To L. Hyde: When does reframing work?

By Steven J Tepper
To Lewis Hyde's question: When does reframing work? I think the history of social movement scholarship would suggest that reframing works if:
  1. the new frame is resonant with the belief, values and cognitive orientation of targeted audiences; and
  2. when activists find that the old frames are increasingly unhelpful in their work and are actively looking for new frames.
Also, a frame doesn't just succeed or fail on its own.There are many strategies for making a frame more powerful.
  1. You can "amplify" the frame, e.g. excavate the core values and beliefs underlying the frame and make those more salient. So amplifying the "expressive life" frame might include focusing on the idea that Americans believe in self-determination, or emphasizing that expressive life is an antidote to both big government and big corporations; or that expressive life is about freedom and/or the pursuit of happiness.
  2. You can "extend" the frame by connecting it to other frames or other issues where there are natural allies/constituents who might be sympathetic to your frame but currently view the world through a different lens.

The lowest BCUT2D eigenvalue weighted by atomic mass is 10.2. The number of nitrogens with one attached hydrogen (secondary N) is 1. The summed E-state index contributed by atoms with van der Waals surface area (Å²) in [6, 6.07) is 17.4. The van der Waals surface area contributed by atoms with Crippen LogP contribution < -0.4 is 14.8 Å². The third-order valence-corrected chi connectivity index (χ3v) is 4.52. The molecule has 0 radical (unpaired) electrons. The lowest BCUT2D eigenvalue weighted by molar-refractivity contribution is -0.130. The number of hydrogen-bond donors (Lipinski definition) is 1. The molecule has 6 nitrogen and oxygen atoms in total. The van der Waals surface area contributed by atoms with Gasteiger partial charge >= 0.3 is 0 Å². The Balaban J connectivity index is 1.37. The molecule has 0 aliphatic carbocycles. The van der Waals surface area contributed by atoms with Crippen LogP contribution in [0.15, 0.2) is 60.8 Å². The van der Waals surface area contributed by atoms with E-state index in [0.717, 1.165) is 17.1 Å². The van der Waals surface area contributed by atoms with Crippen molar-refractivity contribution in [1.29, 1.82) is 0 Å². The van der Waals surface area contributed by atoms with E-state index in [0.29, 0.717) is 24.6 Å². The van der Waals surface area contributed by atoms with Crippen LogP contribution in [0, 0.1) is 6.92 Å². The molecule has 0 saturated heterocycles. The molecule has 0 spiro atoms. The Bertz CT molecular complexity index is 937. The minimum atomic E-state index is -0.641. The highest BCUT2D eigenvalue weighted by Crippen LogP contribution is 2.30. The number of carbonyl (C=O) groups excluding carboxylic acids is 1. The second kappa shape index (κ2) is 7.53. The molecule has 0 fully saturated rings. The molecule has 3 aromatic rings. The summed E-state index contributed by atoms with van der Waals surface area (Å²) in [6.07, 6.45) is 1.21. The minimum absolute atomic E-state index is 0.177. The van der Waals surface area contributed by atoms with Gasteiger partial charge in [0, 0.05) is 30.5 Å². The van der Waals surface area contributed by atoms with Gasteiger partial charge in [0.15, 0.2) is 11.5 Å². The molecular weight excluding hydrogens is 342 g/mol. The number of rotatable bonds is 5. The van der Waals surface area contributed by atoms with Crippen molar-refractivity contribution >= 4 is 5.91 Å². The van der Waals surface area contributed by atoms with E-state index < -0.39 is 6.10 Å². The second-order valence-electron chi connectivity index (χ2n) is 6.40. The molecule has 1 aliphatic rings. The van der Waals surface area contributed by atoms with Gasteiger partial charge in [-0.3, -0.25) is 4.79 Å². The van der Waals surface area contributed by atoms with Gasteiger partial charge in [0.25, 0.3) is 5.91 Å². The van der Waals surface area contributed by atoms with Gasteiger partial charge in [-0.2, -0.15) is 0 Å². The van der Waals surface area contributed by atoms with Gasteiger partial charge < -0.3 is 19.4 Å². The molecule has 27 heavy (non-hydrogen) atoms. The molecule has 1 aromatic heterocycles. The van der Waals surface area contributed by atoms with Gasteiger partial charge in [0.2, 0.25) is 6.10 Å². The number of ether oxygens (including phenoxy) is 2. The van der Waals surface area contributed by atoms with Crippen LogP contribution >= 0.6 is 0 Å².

Here I think "expressive life" can be extended to social movements organized around media rights, or localism, or media literacy, or even spiritual and self-help movements.
January 25, 2010 2:23 PM | | Comments (0) |

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This Conversation Are the terms "Art" and "Culture" tough enough to frame a public policy carve-out for the 21st century? Are the old familiar words, weighted with multiple meanings and unhelpful preconceptions, simply no longer useful in analysis or advocacy? In his book, Arts, Inc., Bill Ivey advances "Expressive Life" as a new, expanded policy arena - a frame sufficiently robust to stand proudly beside "Work Life," "Family Life," "Education," and "The Environment." Is Ivey on the right track, or more

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